Climb the highest sand dunes in the world. Descend to the floor of the deepest canyon in Africa. Immerse yourself in the past at one of the Africa’s richest rock art sites, and watch wildlife move around one of the most spectacular pans on earth. Explore the oldest, driest desert in the world and take time to listen to the silence and to your soul. Namibia is home to vibrant cities where people are excited about the future, while remaining deeply connected to their rich, cultural past.
Things Not to Miss in Namibia
- Etosha National Park – The 20,000 sq km (7722 sq mi) Etosha National Park is one of the world’s greatest wildlife-viewing spots. For a few days each year, this immense, flat, saline desert is converted by the rains into a shallow lagoon teeming with flamingos and white pelicans. However, it’s the surrounding bush and grasslands that provide habitat for Etosha’s diverse wildlife.
- Sossusvlei – Sossusvlei, a large ephemeral pan, is set amid red sand dunes that tower up to 200m above the valley floor and more than 300m over the underlying strata. It rarely contains any water, but when the Tsauchab River has gathered enough volume and momentum to push beyond the thirsty plains to the sand sea, it’s completely transformed. The normally cracked dry mud gives way to an ethereal blue-green lake, surrounded by greenery and attended by aquatic birdlife, as well as the usual sand-loving gemsbok and ostriches.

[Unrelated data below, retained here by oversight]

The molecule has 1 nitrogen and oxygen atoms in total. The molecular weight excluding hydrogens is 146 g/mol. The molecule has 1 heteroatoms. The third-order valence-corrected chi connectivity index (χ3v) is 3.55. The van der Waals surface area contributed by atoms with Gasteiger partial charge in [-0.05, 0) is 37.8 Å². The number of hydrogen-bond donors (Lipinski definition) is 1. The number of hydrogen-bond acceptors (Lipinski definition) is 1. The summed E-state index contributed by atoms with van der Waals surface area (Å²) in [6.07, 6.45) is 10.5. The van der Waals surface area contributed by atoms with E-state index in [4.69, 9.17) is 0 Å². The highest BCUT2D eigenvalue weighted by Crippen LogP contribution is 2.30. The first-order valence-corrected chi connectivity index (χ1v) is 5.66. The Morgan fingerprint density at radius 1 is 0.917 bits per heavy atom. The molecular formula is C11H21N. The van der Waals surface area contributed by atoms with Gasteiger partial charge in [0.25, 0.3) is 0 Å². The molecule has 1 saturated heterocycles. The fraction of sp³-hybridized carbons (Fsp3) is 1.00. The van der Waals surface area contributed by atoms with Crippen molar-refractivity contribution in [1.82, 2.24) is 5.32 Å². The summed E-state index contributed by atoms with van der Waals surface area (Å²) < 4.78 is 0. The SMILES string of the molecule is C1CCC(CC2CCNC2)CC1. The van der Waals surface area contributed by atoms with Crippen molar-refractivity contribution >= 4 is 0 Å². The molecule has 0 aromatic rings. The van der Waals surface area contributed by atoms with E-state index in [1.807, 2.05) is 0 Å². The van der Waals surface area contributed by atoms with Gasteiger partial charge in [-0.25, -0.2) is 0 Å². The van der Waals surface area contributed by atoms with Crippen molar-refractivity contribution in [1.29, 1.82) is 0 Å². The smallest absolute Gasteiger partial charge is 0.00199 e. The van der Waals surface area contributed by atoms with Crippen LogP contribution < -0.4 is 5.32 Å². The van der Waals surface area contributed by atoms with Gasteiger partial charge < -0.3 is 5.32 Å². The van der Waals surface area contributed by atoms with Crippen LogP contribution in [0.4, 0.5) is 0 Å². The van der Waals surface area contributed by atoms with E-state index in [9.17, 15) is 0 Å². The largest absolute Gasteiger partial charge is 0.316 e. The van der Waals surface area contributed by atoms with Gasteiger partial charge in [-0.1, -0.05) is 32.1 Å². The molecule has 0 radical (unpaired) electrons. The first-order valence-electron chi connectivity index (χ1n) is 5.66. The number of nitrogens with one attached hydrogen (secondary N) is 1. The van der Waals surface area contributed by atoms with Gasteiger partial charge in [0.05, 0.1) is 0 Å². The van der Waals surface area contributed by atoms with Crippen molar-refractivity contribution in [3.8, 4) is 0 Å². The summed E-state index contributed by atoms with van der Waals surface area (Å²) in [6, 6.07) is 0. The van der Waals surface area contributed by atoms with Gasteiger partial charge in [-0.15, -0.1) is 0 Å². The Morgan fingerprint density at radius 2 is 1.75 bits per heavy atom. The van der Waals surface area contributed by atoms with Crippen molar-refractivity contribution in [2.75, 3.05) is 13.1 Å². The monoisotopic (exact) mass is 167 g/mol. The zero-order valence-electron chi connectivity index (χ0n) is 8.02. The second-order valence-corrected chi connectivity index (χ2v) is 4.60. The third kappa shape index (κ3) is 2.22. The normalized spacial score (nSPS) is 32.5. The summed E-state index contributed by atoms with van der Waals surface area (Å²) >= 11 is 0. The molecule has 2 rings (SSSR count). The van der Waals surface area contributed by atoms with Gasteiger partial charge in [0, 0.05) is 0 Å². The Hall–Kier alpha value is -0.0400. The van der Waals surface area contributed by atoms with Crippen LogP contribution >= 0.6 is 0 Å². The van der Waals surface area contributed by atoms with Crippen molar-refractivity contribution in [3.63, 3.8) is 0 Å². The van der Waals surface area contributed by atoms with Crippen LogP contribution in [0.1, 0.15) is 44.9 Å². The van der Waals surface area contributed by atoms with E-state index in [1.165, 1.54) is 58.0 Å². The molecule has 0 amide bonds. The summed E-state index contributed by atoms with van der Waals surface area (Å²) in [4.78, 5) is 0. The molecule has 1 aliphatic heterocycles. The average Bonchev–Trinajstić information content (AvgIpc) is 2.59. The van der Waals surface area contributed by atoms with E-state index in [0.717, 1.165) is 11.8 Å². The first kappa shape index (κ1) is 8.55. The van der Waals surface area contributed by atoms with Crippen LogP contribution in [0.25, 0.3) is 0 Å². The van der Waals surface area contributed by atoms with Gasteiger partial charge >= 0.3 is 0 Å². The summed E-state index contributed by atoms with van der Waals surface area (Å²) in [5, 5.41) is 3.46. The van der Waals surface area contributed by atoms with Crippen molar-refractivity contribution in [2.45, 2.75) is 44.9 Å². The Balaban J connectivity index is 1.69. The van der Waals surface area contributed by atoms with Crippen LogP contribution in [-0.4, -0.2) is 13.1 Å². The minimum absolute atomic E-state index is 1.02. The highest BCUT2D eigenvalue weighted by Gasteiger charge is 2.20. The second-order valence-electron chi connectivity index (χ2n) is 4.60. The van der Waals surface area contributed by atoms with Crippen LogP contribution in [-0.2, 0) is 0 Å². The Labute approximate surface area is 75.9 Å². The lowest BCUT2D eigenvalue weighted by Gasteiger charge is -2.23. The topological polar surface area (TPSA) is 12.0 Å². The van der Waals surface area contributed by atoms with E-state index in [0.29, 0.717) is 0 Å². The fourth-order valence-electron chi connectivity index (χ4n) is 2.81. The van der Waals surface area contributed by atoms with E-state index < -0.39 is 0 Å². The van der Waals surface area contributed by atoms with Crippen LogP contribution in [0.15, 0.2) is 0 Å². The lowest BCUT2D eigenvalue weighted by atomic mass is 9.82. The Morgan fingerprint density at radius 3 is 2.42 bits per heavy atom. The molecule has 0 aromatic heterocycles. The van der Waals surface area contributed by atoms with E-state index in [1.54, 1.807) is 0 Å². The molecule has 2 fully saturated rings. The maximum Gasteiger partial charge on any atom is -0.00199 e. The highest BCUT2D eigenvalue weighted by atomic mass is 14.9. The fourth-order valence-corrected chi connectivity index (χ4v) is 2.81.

- Grootberg Lodge – While offering comfortable accommodation, mouth-watering meals, high levels of service, and knowledgeable, trained guides to accompany guests on various activities, it’s the view at Grootberg Lodge that is heavenly. It’s like waking up at the foot of the Grand Canyon. Your private rock and thatch chalet holds a lofty perch atop the Klip River Valley.
- Meet the Himba Tribe – These friendly people are closely related to the Herero and lead a semi-nomadic life as herdsmen, breeding mainly cattle and goats. One of the last truly traditional tribes on the planet, the Himba, living among the majestic Makalani palms at Palmfontein, invite visitors to learn more about their proud and ancient lifestyle and traditions. Visitors will be able to see their cone-shaped homestead made from palm leaves, mud and cattle dung and learn more about their unique customs and techniques.